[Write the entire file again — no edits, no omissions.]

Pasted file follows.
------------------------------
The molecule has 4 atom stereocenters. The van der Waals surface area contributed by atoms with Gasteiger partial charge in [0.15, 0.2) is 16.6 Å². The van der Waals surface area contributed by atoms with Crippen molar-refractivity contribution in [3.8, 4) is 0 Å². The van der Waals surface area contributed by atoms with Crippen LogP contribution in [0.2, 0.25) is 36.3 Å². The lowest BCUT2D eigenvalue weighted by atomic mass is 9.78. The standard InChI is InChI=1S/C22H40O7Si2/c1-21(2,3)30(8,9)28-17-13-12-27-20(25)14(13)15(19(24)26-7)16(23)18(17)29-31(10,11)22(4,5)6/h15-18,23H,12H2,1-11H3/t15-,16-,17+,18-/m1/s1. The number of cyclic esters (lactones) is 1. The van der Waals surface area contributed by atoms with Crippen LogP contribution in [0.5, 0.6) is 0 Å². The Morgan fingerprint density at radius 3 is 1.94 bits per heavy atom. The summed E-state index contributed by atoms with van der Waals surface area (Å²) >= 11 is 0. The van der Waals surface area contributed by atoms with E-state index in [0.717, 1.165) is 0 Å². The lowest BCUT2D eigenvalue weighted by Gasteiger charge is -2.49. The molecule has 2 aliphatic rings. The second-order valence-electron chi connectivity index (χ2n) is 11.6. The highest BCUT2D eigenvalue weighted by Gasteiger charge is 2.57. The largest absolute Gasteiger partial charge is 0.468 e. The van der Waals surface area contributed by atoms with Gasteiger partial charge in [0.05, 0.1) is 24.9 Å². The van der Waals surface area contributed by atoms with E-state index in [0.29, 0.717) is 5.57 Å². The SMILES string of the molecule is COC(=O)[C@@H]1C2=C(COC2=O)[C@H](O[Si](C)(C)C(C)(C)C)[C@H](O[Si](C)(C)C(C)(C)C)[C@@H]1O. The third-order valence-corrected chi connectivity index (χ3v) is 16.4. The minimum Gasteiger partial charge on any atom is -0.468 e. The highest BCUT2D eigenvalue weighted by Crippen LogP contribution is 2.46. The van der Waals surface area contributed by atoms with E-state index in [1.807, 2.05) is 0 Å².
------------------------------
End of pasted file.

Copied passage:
The molecule has 4 atom stereocenters. The van der Waals surface area contributed by atoms with Gasteiger partial charge in [0.15, 0.2) is 16.6 Å². The van der Waals surface area contributed by atoms with Crippen molar-refractivity contribution in [3.8, 4) is 0 Å². The van der Waals surface area contributed by atoms with Crippen LogP contribution in [0.2, 0.25) is 36.3 Å². The lowest BCUT2D eigenvalue weighted by atomic mass is 9.78. The standard InChI is InChI=1S/C22H40O7Si2/c1-21(2,3)30(8,9)28-17-13-12-27-20(25)14(13)15(19(24)26-7)16(23)18(17)29-31(10,11)22(4,5)6/h15-18,23H,12H2,1-11H3/t15-,16-,17+,18-/m1/s1. The number of cyclic esters (lactones) is 1. The van der Waals surface area contributed by atoms with Crippen LogP contribution in [0.5, 0.6) is 0 Å². The Morgan fingerprint density at radius 3 is 1.94 bits per heavy atom. The summed E-state index contributed by atoms with van der Waals surface area (Å²) >= 11 is 0. The van der Waals surface area contributed by atoms with E-state index in [0.717, 1.165) is 0 Å². The lowest BCUT2D eigenvalue weighted by Gasteiger charge is -2.49. The molecule has 2 aliphatic rings. The second-order valence-electron chi connectivity index (χ2n) is 11.6. The highest BCUT2D eigenvalue weighted by Gasteiger charge is 2.57. The largest absolute Gasteiger partial charge is 0.468 e. The van der Waals surface area contributed by atoms with Gasteiger partial charge in [0.05, 0.1) is 24.9 Å². The van der Waals surface area contributed by atoms with E-state index in [0.29, 0.717) is 5.57 Å². The SMILES string of the molecule is COC(=O)[C@@H]1C2=C(COC2=O)[C@H](O[Si](C)(C)C(C)(C)C)[C@H](O[Si](C)(C)C(C)(C)C)[C@@H]1O. The third-order valence-corrected chi connectivity index (χ3v) is 16.4. The minimum Gasteiger partial charge on any atom is -0.468 e. The highest BCUT2D eigenvalue weighted by Crippen LogP contribution is 2.46. The van der Waals surface area contributed by atoms with E-state index in [1.807, 2.05) is 0 Å².